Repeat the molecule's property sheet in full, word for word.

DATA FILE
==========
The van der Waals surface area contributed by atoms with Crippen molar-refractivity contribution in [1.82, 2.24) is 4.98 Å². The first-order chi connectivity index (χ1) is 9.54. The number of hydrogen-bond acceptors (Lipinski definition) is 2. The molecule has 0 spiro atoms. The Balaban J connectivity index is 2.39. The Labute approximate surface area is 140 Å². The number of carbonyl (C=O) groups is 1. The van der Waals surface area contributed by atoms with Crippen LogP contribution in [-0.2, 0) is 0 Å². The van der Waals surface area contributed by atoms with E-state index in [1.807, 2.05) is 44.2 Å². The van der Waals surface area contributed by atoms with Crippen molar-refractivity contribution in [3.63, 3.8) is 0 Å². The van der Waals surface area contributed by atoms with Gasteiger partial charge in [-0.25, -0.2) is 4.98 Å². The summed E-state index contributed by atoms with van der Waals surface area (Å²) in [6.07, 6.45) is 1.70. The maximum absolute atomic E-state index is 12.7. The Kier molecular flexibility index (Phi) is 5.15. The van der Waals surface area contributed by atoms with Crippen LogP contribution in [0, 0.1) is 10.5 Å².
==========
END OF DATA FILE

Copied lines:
The van der Waals surface area contributed by atoms with Crippen molar-refractivity contribution in [1.82, 2.24) is 4.98 Å². The first-order chi connectivity index (χ1) is 9.54. The number of hydrogen-bond acceptors (Lipinski definition) is 2. The molecule has 0 spiro atoms. The Balaban J connectivity index is 2.39. The Labute approximate surface area is 140 Å². The number of carbonyl (C=O) groups is 1. The van der Waals surface area contributed by atoms with Crippen LogP contribution in [-0.2, 0) is 0 Å². The van der Waals surface area contributed by atoms with E-state index in [1.807, 2.05) is 44.2 Å². The van der Waals surface area contributed by atoms with Crippen molar-refractivity contribution in [3.63, 3.8) is 0 Å². The van der Waals surface area contributed by atoms with Gasteiger partial charge in [-0.25, -0.2) is 4.98 Å². The summed E-state index contributed by atoms with van der Waals surface area (Å²) in [6.07, 6.45) is 1.70. The maximum absolute atomic E-state index is 12.7. The Kier molecular flexibility index (Phi) is 5.15. The van der Waals surface area contributed by atoms with Crippen LogP contribution in [0, 0.1) is 10.5 Å².